Gamification in Service Learning: An Innovative Experience

Gamification in Service Learning: An Innovative Experience

Laura Varela-Candamio (University of A Coruna, Spain), Joaquín Enríquez-Díaz (University of A Coruna, Spain) and Marcos Rouco-Couzo (University of A Coruna, Spain)
DOI: 10.4018/978-1-5225-5430-1.ch010


This chapter aims to disseminate an educational innovation project using a game-based learning developed during the 2016/2017 academic year at the University of A Coruna (Spain) and conducted in several schools. The project is called “Economy With Science and Conscience: Toward an Emotionally Intelligent School.” It seeks to awaken the critical awareness of pre-college students in relation to economic issues as well as citizen participation in the university community. The formula of service learning used fit perfectly with this project for a better understanding of economic decision making based on social values. The main aim is to build bridges between the university and other educational levels to contribute to an educational process committed to society. Findings show good results achieved in engagement, motivation, and amusement of students to accelerate the development of knowledge and skills, and also to modify social patterns related to behavioral economics.
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In the current information society, the teaching-learning process becomes increasingly complex and requires new methodologies and formulas that respond to current demands (Castells, 1996; Auber et al., 2008). The updating of teaching methodologies is necessary both to prevent levels of academic failure and to provide students with integrative learning opportunities close to reality, enabling them to master the type of high level competences required by complex problems and demanded by the labor market (CRUE, 2010).

The use of ICT has proved to be very effective in different educational environments. Thus, Novo et al. (2014) showed that digital learning methods for evaluation can clearly promote the participation of students, increase their motivation and improve their competence and so, their performance in terms of qualifications. However, although digital technologies are commonplace among young people, mobile technologies still play only a minor role in education. These mobile technologies, used appropriately, can offer multiple forms of learning rather than functioning as mechanisms to replace teachers. They also have the potential to improve the dynamics of learning (Solis, 2014). UNESCO (2013) stated that initiatives which transform mobile devices into tools for learning generally provide affordable solutions to educational challenges. In particular, an increasingly important mobile learning method is gamification since games have become an undeniable way of entertainment, consumer culture, and essentially, a common part of people’s daily lives (Mäyrä, Karvinen, & Ermi, 2016).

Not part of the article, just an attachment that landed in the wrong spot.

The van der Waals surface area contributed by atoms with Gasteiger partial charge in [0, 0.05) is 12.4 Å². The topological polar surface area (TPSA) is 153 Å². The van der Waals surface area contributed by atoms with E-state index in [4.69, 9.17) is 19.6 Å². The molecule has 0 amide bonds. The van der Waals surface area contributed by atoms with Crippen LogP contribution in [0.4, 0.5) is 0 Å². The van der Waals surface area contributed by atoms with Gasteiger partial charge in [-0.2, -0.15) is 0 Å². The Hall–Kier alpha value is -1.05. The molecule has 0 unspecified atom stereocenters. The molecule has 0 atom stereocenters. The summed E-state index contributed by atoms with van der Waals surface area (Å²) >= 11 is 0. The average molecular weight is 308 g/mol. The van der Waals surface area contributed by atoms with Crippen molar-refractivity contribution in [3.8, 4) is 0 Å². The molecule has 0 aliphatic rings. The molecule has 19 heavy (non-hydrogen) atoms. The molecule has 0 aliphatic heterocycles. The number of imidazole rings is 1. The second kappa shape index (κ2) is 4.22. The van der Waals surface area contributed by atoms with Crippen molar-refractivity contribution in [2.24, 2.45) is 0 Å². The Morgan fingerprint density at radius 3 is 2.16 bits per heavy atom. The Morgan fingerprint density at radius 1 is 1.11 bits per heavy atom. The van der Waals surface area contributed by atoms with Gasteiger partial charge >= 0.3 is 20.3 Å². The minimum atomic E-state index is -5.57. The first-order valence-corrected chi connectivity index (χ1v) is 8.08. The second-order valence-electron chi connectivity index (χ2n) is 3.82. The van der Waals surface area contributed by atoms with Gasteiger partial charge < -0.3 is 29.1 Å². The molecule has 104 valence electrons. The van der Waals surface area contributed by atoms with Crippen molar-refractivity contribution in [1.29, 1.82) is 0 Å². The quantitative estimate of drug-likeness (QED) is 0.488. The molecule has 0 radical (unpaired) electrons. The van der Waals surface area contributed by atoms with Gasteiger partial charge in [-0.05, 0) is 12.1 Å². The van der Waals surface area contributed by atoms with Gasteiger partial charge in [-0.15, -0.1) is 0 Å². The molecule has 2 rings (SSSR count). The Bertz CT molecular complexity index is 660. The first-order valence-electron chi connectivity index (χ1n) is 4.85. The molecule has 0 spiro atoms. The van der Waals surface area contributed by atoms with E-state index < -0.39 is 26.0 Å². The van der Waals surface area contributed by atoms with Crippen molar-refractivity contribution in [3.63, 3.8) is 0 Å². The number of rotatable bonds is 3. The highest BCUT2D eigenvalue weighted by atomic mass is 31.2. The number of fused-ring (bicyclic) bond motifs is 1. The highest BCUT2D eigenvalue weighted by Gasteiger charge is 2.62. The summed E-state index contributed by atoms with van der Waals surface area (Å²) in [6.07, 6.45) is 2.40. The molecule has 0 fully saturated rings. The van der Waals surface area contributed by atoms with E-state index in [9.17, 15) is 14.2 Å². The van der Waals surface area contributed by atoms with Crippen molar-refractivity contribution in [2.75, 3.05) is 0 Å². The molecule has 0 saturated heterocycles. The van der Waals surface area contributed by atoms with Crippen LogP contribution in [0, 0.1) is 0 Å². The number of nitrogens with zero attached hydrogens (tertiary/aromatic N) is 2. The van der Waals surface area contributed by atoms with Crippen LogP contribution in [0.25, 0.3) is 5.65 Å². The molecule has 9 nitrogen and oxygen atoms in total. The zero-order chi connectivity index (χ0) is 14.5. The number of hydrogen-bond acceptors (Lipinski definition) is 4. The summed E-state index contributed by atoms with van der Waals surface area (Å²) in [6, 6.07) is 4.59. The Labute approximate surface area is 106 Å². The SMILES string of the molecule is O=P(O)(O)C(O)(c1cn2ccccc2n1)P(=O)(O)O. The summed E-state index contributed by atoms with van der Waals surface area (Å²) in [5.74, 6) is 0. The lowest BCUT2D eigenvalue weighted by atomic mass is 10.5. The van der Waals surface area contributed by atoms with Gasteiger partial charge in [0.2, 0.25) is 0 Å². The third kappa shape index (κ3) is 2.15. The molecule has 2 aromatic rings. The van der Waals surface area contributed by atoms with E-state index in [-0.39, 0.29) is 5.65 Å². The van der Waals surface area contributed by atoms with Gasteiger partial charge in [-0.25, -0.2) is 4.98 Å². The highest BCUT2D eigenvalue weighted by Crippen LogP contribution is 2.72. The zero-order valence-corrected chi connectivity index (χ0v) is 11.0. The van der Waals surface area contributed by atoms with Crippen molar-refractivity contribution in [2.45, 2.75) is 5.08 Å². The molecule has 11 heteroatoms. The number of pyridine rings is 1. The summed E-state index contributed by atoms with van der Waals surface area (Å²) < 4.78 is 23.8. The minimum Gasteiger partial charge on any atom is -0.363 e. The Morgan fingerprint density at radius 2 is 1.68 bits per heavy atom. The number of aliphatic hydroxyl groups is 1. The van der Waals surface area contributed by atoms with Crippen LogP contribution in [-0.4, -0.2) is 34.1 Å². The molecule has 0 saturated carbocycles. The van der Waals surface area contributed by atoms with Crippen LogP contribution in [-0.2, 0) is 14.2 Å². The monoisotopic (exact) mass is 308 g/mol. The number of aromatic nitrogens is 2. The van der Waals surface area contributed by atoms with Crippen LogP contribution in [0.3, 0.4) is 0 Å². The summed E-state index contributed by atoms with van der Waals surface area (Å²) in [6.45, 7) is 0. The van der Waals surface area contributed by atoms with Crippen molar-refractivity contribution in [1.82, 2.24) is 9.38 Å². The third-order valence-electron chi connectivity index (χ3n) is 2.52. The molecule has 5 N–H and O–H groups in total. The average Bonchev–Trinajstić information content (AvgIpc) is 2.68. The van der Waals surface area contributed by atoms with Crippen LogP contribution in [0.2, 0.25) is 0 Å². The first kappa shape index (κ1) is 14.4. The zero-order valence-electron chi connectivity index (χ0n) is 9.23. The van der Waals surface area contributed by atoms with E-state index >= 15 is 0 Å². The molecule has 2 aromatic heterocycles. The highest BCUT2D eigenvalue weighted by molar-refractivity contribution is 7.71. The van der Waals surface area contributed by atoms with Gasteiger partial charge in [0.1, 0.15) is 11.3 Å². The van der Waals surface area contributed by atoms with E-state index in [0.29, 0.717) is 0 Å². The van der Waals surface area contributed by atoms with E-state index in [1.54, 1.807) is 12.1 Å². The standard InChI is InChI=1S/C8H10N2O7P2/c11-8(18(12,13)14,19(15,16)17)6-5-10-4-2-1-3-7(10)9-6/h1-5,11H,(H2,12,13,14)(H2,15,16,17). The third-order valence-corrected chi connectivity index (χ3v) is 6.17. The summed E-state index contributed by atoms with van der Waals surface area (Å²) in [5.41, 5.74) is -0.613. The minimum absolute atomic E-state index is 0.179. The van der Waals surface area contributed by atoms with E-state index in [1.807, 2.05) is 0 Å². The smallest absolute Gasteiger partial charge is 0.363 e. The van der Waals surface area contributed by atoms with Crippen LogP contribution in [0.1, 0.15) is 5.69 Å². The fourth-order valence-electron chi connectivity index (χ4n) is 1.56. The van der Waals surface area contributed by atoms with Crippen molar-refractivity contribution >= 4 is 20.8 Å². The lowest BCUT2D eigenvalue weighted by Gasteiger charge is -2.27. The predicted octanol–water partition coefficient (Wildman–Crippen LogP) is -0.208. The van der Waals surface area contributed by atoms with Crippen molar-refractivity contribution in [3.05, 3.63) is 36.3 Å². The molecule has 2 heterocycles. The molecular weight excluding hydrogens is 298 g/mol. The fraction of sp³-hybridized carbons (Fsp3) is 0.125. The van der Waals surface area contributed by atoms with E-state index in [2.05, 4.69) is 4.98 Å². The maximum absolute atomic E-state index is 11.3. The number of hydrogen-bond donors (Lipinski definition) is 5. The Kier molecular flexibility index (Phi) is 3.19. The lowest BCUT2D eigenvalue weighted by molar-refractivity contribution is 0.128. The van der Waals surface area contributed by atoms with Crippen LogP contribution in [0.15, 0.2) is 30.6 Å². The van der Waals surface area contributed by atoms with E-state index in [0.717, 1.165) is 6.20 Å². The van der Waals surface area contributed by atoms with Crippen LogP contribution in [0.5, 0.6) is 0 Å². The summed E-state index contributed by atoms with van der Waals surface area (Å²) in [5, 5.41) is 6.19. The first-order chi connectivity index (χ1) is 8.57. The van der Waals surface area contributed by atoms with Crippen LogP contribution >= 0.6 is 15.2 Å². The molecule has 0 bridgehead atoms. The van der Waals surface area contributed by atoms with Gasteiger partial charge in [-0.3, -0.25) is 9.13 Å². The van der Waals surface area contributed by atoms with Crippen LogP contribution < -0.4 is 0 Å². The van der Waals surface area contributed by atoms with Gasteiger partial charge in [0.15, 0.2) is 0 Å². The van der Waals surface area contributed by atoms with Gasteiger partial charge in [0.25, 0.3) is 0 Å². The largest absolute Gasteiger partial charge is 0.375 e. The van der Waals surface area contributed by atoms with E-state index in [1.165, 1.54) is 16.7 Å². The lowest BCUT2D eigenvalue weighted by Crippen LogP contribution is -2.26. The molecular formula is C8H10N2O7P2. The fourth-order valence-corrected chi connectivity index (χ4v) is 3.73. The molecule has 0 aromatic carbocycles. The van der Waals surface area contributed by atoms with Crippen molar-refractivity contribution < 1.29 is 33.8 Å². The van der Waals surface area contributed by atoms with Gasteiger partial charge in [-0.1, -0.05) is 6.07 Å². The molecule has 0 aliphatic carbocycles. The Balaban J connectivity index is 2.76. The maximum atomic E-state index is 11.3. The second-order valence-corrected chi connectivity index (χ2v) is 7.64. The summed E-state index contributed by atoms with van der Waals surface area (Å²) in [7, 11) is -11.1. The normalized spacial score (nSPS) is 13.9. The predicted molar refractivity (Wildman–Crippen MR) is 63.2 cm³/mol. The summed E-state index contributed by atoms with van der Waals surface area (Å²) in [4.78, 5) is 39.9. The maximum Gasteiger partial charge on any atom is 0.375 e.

Gamification methodologies are defined as the design of products, services and organizational practices to afford similar experiences as games do, and consequently, attempt to create value and affect people’s behavior (Huotari & Hamari, 2017). Game acceptance might be related to learning effectiveness and, in turn, acceptance can be improved with clear educational goals (Hou & Li, 2014). This technique also improves personal learning and thinking skills and can also be used to tackle specific behaviors (Harwood & Harry, 2015, Lin & Lin, 2014). For this reason, the use of game-based learning has led to the emergence of the term gamification as a buzzword. However, how does the design of games can modify behaviors among students to create future generations committed to society? Is the use of games efficient to combine greater motivation with improvements of knowledge?

However, the key is to view technology not as the sole solution, but as an enabler within a culture of learning and collaboration. Pairing this technology with new teaching practices is essential to realize its potential (Brown, 2005). A mix of different technologies will transform learning by offering a diversity of educational activities, tools and materials, and by providing tools that enable continuous monitoring, and support diagnostic, formative and summative assessment (Redecker et al., 2011, p. 62). In this sense, the university as a driver of knowledge transmission plays a fundamental role in the projection of educational innovation activities (particularly in the ITC methodologies), through the promotion of collaborative work and service learning among teachers and students of different educational levels. This collaborative work favors the constant updating of teacher’s knowledge.

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